Students’ overwhelming response to Life Week competition

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Judges assess entries in the 216 Life Week Competition.
Judges assess entries in the 216 Life Week Competition.

This year Sydney Catholic Schools has been overwhelmed by the volume of responses to its Life Week competitions.

Students of all ages have submitted essays, posters, poems, play scripts and a diversity of written and visual works in response to the theme, ‘come be my light’.

The theme was taken from the words of Blessed Mother Teresa of Calcutta, a staunch advocate of the sanctity of human life.

This year’s Life Week activities (2-9 September) were timed to coincide with her canonisation (4 September) and with the Memorial Mass for the Unborn (2 September).

In 2014, the Religious Education team established a Life Committee.

The committee provides strategic direction, advice and practical support to the work of Catholic schools in the archdiocese of Sydney with respect to authentic student learning, resourcing and professional learning on all ‘Life’ issues in a manner that is relevant and faithful to the teaching of the Catholic Church.

One of the key initiatives of the committee was the establishment of Life Week.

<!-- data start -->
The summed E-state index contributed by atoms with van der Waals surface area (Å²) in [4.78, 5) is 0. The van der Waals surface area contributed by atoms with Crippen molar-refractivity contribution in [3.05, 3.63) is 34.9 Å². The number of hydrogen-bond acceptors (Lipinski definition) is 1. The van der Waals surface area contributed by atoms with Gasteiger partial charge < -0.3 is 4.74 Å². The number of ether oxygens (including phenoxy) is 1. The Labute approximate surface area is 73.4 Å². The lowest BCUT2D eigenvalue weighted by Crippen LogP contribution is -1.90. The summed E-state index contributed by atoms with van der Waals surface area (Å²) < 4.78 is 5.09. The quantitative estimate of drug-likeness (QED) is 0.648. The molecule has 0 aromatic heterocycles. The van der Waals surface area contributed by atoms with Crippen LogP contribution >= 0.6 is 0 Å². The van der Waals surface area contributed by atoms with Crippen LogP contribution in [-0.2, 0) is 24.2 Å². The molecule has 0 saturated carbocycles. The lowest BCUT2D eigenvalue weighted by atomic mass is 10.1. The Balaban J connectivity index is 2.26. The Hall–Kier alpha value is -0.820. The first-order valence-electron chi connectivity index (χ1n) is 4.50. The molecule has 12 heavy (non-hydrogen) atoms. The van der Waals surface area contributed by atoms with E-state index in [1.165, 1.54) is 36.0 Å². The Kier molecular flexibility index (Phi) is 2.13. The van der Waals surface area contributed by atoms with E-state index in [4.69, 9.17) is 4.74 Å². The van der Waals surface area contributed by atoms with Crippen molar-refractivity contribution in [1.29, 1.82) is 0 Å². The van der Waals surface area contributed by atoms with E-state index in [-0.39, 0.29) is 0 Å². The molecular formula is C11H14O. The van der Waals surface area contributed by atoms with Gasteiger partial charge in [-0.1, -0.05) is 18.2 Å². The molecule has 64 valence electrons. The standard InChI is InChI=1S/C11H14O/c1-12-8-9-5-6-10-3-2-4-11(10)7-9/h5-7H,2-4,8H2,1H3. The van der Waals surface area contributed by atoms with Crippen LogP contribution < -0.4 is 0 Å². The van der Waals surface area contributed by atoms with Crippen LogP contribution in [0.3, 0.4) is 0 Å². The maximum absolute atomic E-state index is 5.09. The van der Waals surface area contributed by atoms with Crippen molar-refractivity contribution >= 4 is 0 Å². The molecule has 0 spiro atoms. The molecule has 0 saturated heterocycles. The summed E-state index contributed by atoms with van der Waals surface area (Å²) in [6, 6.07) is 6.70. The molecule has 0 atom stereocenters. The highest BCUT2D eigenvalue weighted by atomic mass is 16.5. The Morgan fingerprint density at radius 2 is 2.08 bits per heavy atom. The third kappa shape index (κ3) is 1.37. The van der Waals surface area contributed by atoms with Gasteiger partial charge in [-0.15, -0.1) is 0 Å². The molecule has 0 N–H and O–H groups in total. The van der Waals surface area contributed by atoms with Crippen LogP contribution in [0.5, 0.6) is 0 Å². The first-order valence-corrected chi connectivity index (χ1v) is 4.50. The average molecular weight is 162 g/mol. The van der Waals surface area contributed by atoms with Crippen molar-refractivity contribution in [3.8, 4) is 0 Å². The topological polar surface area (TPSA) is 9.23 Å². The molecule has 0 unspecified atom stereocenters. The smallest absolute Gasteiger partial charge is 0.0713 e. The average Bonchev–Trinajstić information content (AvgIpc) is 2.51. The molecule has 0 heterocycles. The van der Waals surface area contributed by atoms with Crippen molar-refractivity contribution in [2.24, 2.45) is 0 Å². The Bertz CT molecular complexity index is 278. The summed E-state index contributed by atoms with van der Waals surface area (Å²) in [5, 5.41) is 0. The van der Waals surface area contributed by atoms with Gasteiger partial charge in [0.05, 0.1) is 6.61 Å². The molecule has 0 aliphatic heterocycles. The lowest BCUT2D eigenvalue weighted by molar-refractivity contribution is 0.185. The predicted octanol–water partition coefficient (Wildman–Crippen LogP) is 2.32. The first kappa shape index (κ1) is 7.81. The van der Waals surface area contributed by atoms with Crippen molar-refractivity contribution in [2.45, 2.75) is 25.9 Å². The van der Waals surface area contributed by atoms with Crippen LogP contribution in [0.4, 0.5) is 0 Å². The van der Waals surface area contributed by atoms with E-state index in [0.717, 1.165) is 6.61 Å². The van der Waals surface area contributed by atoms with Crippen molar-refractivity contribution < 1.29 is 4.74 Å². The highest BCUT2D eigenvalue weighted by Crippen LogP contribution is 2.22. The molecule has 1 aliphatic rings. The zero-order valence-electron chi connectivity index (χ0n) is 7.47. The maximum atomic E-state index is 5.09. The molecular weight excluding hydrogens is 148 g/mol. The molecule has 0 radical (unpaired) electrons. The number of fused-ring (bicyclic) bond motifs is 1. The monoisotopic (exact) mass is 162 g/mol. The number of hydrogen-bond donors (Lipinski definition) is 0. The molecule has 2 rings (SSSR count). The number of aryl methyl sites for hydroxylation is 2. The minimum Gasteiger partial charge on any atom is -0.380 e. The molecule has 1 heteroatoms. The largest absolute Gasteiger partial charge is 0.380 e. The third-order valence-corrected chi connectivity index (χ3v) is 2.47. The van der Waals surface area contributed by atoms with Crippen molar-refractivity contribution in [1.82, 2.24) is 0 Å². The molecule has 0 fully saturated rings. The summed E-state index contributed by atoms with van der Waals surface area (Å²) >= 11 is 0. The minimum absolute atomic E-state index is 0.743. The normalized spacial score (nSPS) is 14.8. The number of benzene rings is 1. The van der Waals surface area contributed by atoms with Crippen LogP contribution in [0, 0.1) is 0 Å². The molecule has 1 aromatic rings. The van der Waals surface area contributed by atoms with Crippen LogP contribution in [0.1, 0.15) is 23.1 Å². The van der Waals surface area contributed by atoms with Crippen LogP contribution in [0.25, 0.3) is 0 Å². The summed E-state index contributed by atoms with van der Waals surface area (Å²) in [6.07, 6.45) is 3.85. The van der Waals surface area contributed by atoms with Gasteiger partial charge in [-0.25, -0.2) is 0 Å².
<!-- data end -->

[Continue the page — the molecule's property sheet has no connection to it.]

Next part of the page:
Modelled on the approach of university chaplaincies, schools are encouraged to involve their communities in reflecting on a range of issues so as to deepen peoples’ understanding of the principal issues and to strengthen their commitment to respecting the inherent dignity of all people.

Some of the keys issues explored include: human sexuality and relationships, marriage, euthanasia and abortion.

In all instances, these are addressed sensitively and in ways which are age appropriate. In 2016, a key focus of Life Week will be the care of the elderly in our society.

This will tie in with the release of the Australian Catholic Bishops’ Social Justice Statement for 2016–17, A Place at the Table: Social justice in an ageing society, which highlights the contributions of older people to our society, and the need to honour, respect and value them.

A key hope of Sydney Catholic Schools is that peoples’ commitment to life issues, and the respect of the dignity of all, is a reality of each and every day, not just of Life Week.

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